Former Dean Foods Farmers Should Band Together
Updated: Dec 17, 2020
by Bobbi Wilson | WFU Policy & Special Projects Coordinator
As if 2020 didn’t bring enough chaos and uncertainty, in late November hundreds of dairy farmers across the eastern United States received letters from a law firm, ASK LLP, claiming they must repay income they received for milk sold to Dean Foods prior to the company’s bankruptcy filing. While it may be difficult to decipher the legal jargon, anyone can see the injustice in ASK LLP’s audacious claims. Dean Foods is seeking repayment for milk they purchased from farmers, processed, and sold to customers in the normal course of business. These farmers should not be punished for the company’s financial failings, especially after they were forced to find another home for their milk when the company went belly up.
Thankfully, several farm advocates and organizations immediately came to the farmers’ defense. American Farm Bureau Federation sent a letter to ASK LLP demanding they revoke the claims and return any money already collected. Similarly, the Pennsylvania Milk Marketing Board created a webpage with resources to help farmers respond to ASK LLP’s claims, including template declaration letters that farmers and milk haulers can use to respond. In many cases, farmers who challenged the claims were successful and are no longer required to pay. It is still unclear how many farmers have yet to respond to the claims, or how many simply paid the settlement offer to avoid further legal action.
What steps should farmers take if they received a letter and have not yet responded? Stephen Carpenter from the Farmers’ Legal Action Group (FLAG) recently joined our Dairy Together conference call to offer some guidance for farmers and groups that are rallying to lend their support.
Don’t panic, but don’t delay.
First, what farmers should not do is ignore the letters. The letters are from a real law firm and there may be legal grounds for Dean Foods to seek repayment from farmers who conducted business with them during the 90-day “preference period” prior to the bankruptcy filing in November 2019. Ignoring the letter is the worst thing to do because that will give Dean Foods a reason to take further action. Farmers should keep calm but respond as soon as possible to avoid escalation.
Many of the letters require a response by December 19th, which is a very short window of opportunity to hire a lawyer and respond appropriately. Some farmers may feel pressured to pay the settlement offer to avoid missing the deadline. However It is important to keep in mind that December 19th is the deadline to accept the offer to pay a lesser amount than the total claim. It does not mean the claim cannot be challenged after that date. Farmers should consult with a lawyer and respond as soon as possible, but don’t panic because of the short timeline.
2. Band together
Farmers and farm advocates should call everyone they know who received a letter or may have received one to share mutual support, information, or even legal counsel. Hiring one lawyer to represent multiple clients could cut costs for everyone. Because the letters are nearly identical except for the amount of money requested, a lawyer who is already familiar with the content and course of action will be able to represent additional clients more efficiently than if everyone hires their own lawyer. Even if you don’t seek collective legal counsel, reaching out to offer encouragement can make a difference to those who are feeling stressed and overwhelmed. Be sure to also connect with organizations like the Pennsylvania Milk Marketing Board, even if you do not live in Pennsylvania, for resources to help respond to the claims. Share information about other organizations that might be able to offer assistance so more farmers have the tools and resources they need to fight back.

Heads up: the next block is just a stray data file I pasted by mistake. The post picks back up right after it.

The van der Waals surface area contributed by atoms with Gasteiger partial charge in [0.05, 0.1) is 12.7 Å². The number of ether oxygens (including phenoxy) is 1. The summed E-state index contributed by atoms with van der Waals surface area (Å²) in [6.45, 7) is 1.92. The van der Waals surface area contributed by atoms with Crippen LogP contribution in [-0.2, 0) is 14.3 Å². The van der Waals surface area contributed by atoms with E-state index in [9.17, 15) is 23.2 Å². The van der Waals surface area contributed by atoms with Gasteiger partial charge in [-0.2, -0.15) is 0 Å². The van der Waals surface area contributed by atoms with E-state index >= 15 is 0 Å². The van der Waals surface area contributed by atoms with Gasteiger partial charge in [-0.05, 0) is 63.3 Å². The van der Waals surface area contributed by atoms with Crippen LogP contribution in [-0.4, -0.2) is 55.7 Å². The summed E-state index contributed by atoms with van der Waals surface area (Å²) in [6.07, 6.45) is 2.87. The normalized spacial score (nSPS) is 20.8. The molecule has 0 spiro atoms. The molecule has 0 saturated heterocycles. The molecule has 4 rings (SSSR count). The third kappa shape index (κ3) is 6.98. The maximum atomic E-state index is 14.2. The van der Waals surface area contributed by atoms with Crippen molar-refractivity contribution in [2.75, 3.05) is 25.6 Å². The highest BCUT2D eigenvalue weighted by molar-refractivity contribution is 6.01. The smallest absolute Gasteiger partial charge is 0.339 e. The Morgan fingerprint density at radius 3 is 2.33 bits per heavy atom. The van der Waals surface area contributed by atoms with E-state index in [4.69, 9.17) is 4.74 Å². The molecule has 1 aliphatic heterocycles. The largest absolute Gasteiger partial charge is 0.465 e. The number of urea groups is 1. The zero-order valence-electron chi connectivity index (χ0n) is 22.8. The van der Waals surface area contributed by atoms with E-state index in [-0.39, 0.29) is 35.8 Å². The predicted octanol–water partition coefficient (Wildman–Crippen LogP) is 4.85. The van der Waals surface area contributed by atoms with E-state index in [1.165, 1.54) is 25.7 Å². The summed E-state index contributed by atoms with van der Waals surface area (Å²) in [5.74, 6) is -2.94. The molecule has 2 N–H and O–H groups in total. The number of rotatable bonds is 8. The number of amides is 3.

The preferential payment rule that the Dean Foods lawyers use as the basis for their letters to farmers is real. There are important exceptions to the rule, however. Lawyers for farmers will be able to argue that the milk checks in question were in the “ordinary course of business” between diary farmers and Dean Foods. If a court agrees, the farmers will not owe the money demanded in the recent letters. We do not yet know what a court will say on this question, so it is important not to assume the problem will go away on its own.
3. Share your story
Several dairy farmers who received letters from Dean Foods have spoken out publicly about their experience. Gary Rasmussen of Michigan and Jessica Peters of Ohio have shared how it felt to receive the letters and how it added to the pressure they were already feeling. These stories are a way to reach other farmers who may be struggling to fight the claims on their own and to generate more attention on this issue. It is also an opportunity to speak to the broader issues in the dairy industry, like low and volatile milk prices and consolidation in dairy processing.
The bold actions of the American Farm Bureau Federation and the Pennsylvania Milk Marketing Board are helping farmers avoid a costly and unexpected settlement, but in many cases it does not make up for the undue stress or legal costs incurred in the process. Farmers may have legal grounds for taking further action against Dean Foods if they feel they have been harmed. The best thing farmers can do in this situation is to band together, share resources, and fight back.
Disclaimer: Not intended to be legal advice from Wisconsin Farmers Union.